By Andrew R. Johnson
Attorneys involved in a class-action settlement over Visa Inc. (V) and MasterCard Inc. (>> Mastercard Inc) transaction-processing fees are tussling over whether merchants who oppose the deal should have access to certain court documents.
Jeff Shinder, a managing partner with law firm Constantine Cannon LLP, said during a status conference in U.S. District Court in Brooklyn on Wednesday that merchant trade groups, whom he represents and who oppose the settlement, have been shut out of discussions with other attorneys involved in structuring the deal.
"We have not had any access to the record," Mr. Shinder told Magistrate Judge James Orenstein, adding that he does not have access to expert reports and other documents that could help support his clients' arguments.
Attorneys for some parties, including Visa, have raised concerns about allowing access to certain documents given Shinder's clients oppose the deal, according to a court filing.
Mr. Orenstein said Mr. Shinder should make a formal filing with the court outlining his arguments in order to determine whether his access has been blocked.
The spat stems from a $7.25 billion settlement Visa, MasterCard and numerous banks announced in July that would put to bed litigation filed in 2005 in which retailers accused the card networks and banks of conspiring to set the fees charged on each credit-card transaction at unfairly high levels.
As part of the deal, the defendants agreed to pay more than $6 billion and temporarily reduce the fees, called interchange fees, by an amount equal to $1.2 billion. Visa and MasterCard also agreed to drop rules prohibiting merchants from surcharging customers who pay with credit cards.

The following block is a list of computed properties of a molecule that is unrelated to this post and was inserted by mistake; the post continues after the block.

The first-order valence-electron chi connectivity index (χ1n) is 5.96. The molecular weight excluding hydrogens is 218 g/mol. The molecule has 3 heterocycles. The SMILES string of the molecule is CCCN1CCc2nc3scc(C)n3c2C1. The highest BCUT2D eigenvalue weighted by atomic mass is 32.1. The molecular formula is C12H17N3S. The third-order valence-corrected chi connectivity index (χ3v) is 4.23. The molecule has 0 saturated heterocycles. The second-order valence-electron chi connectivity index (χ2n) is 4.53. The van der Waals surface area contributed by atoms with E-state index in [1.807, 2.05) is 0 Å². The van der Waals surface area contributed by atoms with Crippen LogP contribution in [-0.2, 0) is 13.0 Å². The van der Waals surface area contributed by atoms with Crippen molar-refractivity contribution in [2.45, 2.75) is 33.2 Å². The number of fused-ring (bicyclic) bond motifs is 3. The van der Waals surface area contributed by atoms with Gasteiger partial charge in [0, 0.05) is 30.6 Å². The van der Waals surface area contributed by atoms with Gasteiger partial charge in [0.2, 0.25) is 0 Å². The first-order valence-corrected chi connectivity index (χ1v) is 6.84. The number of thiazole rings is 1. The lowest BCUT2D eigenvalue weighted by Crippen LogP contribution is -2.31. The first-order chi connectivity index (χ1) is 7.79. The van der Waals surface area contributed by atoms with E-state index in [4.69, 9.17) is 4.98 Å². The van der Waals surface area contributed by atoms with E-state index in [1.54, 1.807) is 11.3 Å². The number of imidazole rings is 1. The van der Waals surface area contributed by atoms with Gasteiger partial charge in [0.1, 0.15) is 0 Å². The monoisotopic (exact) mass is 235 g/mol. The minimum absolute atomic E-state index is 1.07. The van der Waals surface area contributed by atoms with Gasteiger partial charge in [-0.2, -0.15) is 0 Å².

Critics of the deal include some large merchants, including Wal-Mart Stores Inc. (>> Wal-Mart Stores, Inc.) and Target Corp. (>> Target Corporation), and several trade groups, including four that were among 19 proposed class plaintiffs. They argue it doesn't address problems they see in how interchange fees are set. They also call too broad the releases that the deal would grant defendants from future litigation.
The settlement includes a provision allowing Visa and MasterCard to cancel the deal if a certain number of merchants formally opt out, though analysts have said they don't expect that to happen.
Attorneys for the proposed class of merchants and those representing the payments networks and banks have said the settlement represents a good deal for all parties involved.
"We continue to believe that this is an outstanding settlement to a big and difficult case," Craig Wildfang, a partner with law firm Robins, Kaplan, Miller & Ciresi LLP who is co-lead counsel for the plaintiffs, said in an interview after the status conference Wednesday. "The opposition that we've heard" to the settlement has been driven by a "serious misunderstanding of some of the aspects of the settlement."
Mr. Shinder represents the National Association of Convenience Stores, National Grocers Association, National Community Pharmacists Association and National Cooperative Grocers Association, which previously were represented by Mr. Wildfang and other co-lead counsel. Mr. Shinder said he plans to raise issues regarding the "fundamental unfairness about the way" the settlement "is structured" in a formal objection to the deal.
The timing for potential objections has also been a sticking point for attorneys. Mr. Orenstein has set an Oct. 12 deadline for attorneys to file a motion seeking preliminary approval of the settlement.
Mr. Shinder had wanted 90 days following the filing of that motion to file an objection, though Mr. Orenstein said he would give him 30 days to do so.
-Write to Andrew R. Johnson at firstname.lastname@example.org
Subscribe to WSJ: http://online.wsj.com?mod=djnwires